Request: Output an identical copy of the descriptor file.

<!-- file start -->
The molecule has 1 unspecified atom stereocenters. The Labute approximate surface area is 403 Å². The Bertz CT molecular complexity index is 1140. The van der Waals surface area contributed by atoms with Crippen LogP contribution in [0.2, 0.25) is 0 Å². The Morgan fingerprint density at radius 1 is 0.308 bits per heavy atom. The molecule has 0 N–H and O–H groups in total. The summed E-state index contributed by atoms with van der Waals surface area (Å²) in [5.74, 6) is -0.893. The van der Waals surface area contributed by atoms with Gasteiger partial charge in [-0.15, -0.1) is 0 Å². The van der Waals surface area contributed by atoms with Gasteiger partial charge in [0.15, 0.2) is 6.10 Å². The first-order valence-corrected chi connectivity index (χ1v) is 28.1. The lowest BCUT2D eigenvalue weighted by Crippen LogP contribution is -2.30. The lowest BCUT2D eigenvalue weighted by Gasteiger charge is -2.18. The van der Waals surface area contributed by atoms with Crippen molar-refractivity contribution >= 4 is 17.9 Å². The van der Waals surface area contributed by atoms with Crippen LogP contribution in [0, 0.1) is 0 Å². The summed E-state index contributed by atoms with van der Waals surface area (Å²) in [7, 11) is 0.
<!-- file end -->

The molecule has 1 unspecified atom stereocenters. The Labute approximate surface area is 403 Å². The Bertz CT molecular complexity index is 1140. The van der Waals surface area contributed by atoms with Crippen LogP contribution in [0.2, 0.25) is 0 Å². The Morgan fingerprint density at radius 1 is 0.308 bits per heavy atom. The molecule has 0 N–H and O–H groups in total. The summed E-state index contributed by atoms with van der Waals surface area (Å²) in [5.74, 6) is -0.893. The van der Waals surface area contributed by atoms with Gasteiger partial charge in [-0.15, -0.1) is 0 Å². The van der Waals surface area contributed by atoms with Gasteiger partial charge in [0.15, 0.2) is 6.10 Å². The first-order valence-corrected chi connectivity index (χ1v) is 28.1. The lowest BCUT2D eigenvalue weighted by Crippen LogP contribution is -2.30. The lowest BCUT2D eigenvalue weighted by Gasteiger charge is -2.18. The van der Waals surface area contributed by atoms with Crippen molar-refractivity contribution >= 4 is 17.9 Å². The van der Waals surface area contributed by atoms with Crippen LogP contribution in [0, 0.1) is 0 Å². The summed E-state index contributed by atoms with van der Waals surface area (Å²) in [7, 11) is 0.